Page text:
1468      to. This type of route is normally used for local networks.
1469
1470  ‘``W``’
1471      WasCloned: Indicated a route that was auto-configured based upon a local area
1472      network (Clone) route.
1473
1474  ‘``L``’
1475      Link: Route involves references to Ethernet hardware.
1476
1477- ``mbuf``
1478
1479  This command shows the current MBUF statistics.  An example of the command is shown below:
1480
1481  .. code:: c
1482
1483      ************ MBUF STATISTICS \************
1484      mbufs:4096    clusters: 256    free: 241
1485      drops:   0       waits:   0  drains:   0
1486      free:4080          data:16          header:0           socket:0
1487      pcb:0           rtable:0           htable:0           atable:0
1488      soname:0           soopts:0           ftable:0           rights:0
1489      ifaddr:0          control:0          oobdata:0
1490
1491- ``if``
1492
1493  This command shows the current statistics for your Ethernet driver as long as the ioctl hook``SIO_RTEMS_SHOW_STATS`` has been implemented.  Below is an example:
1494
1495  .. code:: c
1496
1497      ************ INTERFACE STATISTICS \************
1498      \***** smc1 \*****
1499      Ethernet Address: 00:12:76:43:34:25
1500      Address:10.8.1.1        Broadcast Address:10.255.255.255  Net mask:255.0.0.0
1501      Flags: Up Broadcast Running Simplex
1502      Send queue limit:50   length:0    Dropped:0
1503      SMC91C111 RTEMS driver A0.01 11/03/2002 Ian Caddy (ianc@microsol.iinet.net.au)
1504      Rx Interrupts:0              Not First:0               Not Last:0
1505      Giant:0                   Runt:0              Non-octet:0
1506      Bad CRC:0                Overrun:0              Collision:0
1507      Tx Interrupts:2               Deferred:0        Missed Hearbeat:0
1508      No Carrier:0       Retransmit Limit:0         Late Collision:0
1509      Underrun:0        Raw output wait:0              Coalesced:0
1510      Coalesce failed:0                Retries:0
1511      \***** lo0 \*****
1512      Address:127.0.0.1       Net mask:255.0.0.0
1513      Flags: Up Loopback Running Multicast
1514      Send queue limit:50   length:0    Dropped:0
1515
1516- ``ip``
1517  This command show the IP statistics for the currently configured interfaces.
1518
1519- ``icmp``
1520  This command show the ICMP statistics for the currently configured interfaces.
1521
1522- ``tcp``
1523  This command show the TCP statistics for the currently configured interfaces.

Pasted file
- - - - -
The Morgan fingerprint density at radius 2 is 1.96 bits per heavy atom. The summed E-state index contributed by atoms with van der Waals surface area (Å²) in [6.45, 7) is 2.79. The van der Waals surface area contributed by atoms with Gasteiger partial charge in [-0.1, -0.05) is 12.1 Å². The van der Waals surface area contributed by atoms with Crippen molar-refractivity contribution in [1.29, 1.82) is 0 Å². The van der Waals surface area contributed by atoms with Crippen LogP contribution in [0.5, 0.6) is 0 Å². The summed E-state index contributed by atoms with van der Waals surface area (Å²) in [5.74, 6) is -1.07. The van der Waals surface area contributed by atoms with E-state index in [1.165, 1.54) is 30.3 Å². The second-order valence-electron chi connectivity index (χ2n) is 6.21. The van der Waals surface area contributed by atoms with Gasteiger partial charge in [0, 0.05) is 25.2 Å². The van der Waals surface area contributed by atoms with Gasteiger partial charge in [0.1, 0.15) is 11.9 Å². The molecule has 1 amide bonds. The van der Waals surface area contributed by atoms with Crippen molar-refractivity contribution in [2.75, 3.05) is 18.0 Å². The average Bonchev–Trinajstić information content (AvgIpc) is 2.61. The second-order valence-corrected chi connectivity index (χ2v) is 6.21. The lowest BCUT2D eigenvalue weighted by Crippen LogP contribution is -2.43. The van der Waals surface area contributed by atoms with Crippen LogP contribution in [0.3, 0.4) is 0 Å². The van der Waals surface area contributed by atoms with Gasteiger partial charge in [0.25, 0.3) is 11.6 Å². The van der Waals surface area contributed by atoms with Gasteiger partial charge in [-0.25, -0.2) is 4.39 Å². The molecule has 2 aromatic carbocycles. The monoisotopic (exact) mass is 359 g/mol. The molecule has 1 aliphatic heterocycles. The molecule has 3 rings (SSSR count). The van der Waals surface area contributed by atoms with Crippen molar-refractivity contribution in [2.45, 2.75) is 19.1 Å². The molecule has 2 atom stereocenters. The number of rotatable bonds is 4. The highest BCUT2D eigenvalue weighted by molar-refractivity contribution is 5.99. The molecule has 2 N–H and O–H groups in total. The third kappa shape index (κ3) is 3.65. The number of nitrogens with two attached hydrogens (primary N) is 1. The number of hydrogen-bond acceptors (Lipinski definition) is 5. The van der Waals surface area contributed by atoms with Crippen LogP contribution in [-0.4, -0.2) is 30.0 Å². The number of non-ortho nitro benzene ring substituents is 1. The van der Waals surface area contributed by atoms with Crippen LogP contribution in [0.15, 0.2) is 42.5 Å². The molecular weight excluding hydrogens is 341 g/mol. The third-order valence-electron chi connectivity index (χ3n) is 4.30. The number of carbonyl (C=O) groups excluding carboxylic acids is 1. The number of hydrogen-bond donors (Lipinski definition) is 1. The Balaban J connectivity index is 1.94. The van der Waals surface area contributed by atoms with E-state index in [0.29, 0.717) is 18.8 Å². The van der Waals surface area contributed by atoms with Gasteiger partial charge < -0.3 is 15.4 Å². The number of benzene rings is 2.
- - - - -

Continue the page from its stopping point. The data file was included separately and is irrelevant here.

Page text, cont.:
1524
1525- ``udp``
1526  This command show the UDP statistics for the currently configured interfaces.
1527
1528Driver basic operation
1529======================
1530
1531The network demonstration program ``netdemo`` may be used for these tests.
1532
1533- Edit ``networkconfig.h`` to reflect the values for your network.
1534
1535- Start with ``RTEMS_USE_BOOTP`` not defined.
1536
1537- Edit ``networkconfig.h`` to configure the driver
1538  with an
1539  explicit Ethernet and Internet address and with reception of
1540  broadcast packets disabled:
1541  Verify that the program continues to run once the driver has been attached.
1542
1543- Issue a ‘``u``’ command to send UDP
1544  packets to the ‘discard’ port.
1545  Verify that the packets appear on the network.
1546
1547- Issue a ‘``s``’ command to print the network and driver statistics.
1548
1549- On a workstation, add a static route to the target system.
1550
1551- On that same workstation try to ‘ping’ the target system.
1552  Verify that the ICMP echo request and reply packets appear on the net.
1553
1554- Remove the static route to the target system.
1555  Modify ``networkconfig.h`` to attach the driver
1556  with reception of broadcast packets enabled.
1557  Try to ‘ping’ the target system again.
1558  Verify that ARP request/reply and ICMP echo request/reply packets appear
1559  on the net.
1560
1561- Issue a ‘``t``’ command to send TCP
1562  packets to the ‘discard’ port.
1563  Verify that the packets appear on the network.
1564
1565- Issue a ‘``s``’ command to print the network and driver statistics.
1566
1567- Verify that you can telnet to ports 24742
1568  and 24743 on the target system from one or more
1569  workstations on your network.
1570
1571BOOTP/DHCP operation
1572====================
1573
1574Set up a BOOTP/DHCP server on the network.
1575Set define ``RTEMS USE_BOOT`` in ``networkconfig.h``.
1576Run the ``netdemo`` test program.
1577Verify that the target system configures itself from the BOOTP/DHCP server and
1578that all the above tests succeed.
1579
1580Stress Tests
1581============
1582
1583Once the driver passes the tests described in the previous section it should
1584be subjected to conditions which exercise it more
1585thoroughly and which test its error handling routines.
1586
1587Giant packets
1588-------------
1589
1590- Recompile the driver with ``MAXIMUM_FRAME_SIZE`` set to
1591  a smaller value, say 514.
1592
1593- ‘Ping’ the driver from another workstation and verify
1594  that frames larger than 514 bytes are correctly rejected.
1595
1596- Recompile the driver with ``MAXIMUM_FRAME_SIZE`` restored  to 1518.
1597
1598Resource Exhaustion
1599-------------------
1600
1601- Edit  ``networkconfig.h``
1602  so that the driver is configured with just two receive and transmit descriptors.
1603
1604- Compile and run the ``netdemo`` program.
1605
1606- Verify that the program operates properly and that you can
1607  still telnet to both the ports.
1608
1609- Display the driver statistics (Console ‘``s``’ command or telnet
1610  ‘control-G’ character) and verify that:
1611
1612  # The number of transmit interrupts is non-zero.
1613    This indicates that all transmit descriptors have been in use at some time.
1614
1615  # The number of missed packets is non-zero.